The first of this sequence of events is that the Foumban resolutions were shelved in favour of a constitution that was adopted by the French parliament in 1946 and was imposed on East Cameroon by Charles de Gaulle. The fact is that that French-imposed constitution which even surprised East Cameroonians with the description, La République du Cameroun, was debated upon and approved by the then 100 deputies of the East Cameroon’s Legislative Assembly on February 21, 1960.
Worse still, the West Cameroon House of Assembly in Buea never saw that constitution. Last but not the least, on September 30, 1961, the day the Union Jack was lowered, a secret meeting held at midnight of that day between the British and Ahmadou Ahidjo who had then become the President of La République du Cameroon on the terms of that 1946 French constitution.
The British are said to have handed the ex-British territory of Cameroon and its people to Ahmadou Ahidjo who was then the legal representative of France in Cameroon. It should be recalled that upon delegating powers to the young Ahidjo who was then just 36 years old and who came to power through French constitutional designs, France encumbered him with ‘accords’ that brought all the strategic sectors of the French overseas territory of East Cameroon directly under the control of France.
It was through those accords that France was able to pull the strings from the backstage, determining the direction the country should go with Ahidjo playing the role of the visible string-puppet on stage. These included the accords for economic cooperation, financial cooperation, cultural cooperation, cooperation for technical assistance and military cooperation which enabled France to put at the disposal of Ahidjo a sophisticated and repressive army to crush any rebellion real or virtual.
These accords were all signed in 1960. Sectors such as finance, defence, foreign affairs and education, among others, which were considered too strategic by France, were no-go areas for Cameroonians. Those areas are still strategic today and could explain why they cannot be acceded by Anglophones who were grafted into a union with La République du Cameroun as a gift to Ahidjo who was obliged to treat them only as subordinated people in a union they were supposed to have joined by their own free will.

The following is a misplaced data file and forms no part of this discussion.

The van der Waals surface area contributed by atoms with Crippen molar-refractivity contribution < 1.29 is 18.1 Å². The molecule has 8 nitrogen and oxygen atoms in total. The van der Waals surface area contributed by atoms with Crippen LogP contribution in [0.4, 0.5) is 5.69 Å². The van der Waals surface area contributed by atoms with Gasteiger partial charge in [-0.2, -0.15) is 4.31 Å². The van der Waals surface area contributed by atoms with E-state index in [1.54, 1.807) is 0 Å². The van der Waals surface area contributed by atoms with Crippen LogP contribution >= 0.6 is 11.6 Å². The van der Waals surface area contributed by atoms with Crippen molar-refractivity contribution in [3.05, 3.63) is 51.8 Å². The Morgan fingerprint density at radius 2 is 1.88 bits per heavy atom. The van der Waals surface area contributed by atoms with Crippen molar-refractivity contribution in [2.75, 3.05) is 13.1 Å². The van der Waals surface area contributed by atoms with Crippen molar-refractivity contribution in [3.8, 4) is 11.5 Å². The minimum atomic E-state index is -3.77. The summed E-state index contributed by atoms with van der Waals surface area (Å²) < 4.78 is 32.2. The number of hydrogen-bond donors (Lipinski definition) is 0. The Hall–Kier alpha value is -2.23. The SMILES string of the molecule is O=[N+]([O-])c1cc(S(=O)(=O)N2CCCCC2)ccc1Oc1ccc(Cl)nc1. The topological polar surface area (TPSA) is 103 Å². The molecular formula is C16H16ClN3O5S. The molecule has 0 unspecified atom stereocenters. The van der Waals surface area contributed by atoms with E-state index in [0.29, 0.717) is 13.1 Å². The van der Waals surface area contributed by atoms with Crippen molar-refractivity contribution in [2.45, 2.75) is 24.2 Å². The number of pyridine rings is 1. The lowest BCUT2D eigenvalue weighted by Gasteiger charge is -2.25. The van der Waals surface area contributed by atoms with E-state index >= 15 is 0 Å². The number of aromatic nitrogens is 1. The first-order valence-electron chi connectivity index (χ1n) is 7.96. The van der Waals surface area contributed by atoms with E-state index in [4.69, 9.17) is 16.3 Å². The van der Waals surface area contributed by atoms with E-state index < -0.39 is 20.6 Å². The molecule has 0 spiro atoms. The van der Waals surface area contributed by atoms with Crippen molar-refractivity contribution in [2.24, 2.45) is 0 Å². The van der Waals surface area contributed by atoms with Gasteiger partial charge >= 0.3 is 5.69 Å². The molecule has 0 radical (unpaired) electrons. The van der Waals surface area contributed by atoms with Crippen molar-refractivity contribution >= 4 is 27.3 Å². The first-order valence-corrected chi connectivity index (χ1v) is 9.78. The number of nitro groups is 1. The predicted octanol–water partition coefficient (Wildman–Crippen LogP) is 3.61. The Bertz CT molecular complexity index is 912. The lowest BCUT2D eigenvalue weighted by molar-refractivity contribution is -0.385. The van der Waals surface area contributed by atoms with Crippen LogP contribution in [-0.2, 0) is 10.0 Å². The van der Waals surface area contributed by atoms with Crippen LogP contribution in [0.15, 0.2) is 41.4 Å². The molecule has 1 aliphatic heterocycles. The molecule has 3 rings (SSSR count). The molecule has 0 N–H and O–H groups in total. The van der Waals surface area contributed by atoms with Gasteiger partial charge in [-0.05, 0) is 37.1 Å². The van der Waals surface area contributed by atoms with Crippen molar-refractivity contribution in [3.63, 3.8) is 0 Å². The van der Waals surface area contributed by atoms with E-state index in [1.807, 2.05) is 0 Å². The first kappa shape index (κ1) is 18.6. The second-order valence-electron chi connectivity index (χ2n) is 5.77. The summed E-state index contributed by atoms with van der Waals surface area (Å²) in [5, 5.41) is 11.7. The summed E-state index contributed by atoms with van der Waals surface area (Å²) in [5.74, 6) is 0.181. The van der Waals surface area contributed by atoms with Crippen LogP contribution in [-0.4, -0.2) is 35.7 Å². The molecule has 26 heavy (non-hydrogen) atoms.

With France having the final say in the affairs of Cameroon, there is no way the union can be fair to Anglophones to the point of letting them ascend to strategic sectors of the country, no to talk of becoming Head of State. So, you see why there was a need to stage-manage a public show that would give an impression to the outside world that all Cameroonians are happily celebrating their golden jubilee.
Whatever the case, since the position is a bit clearer today than it was in 1961, we can preview Foumban II, whose purpose should be to draft articles of association which should clearly stipulate the type of political structure that should meet the aspirations of all Cameroonians and how such a political structure will be functioning, based on which genuine constitution can be drawn to customise the political structure. Of course, the articles of association, when drafted, should be scrutinised by all Cameroonians who should form committees to do so before it is adopted as the foundation of the new nation, on which a constitution will be drawn.
First published in The Post print edition 01508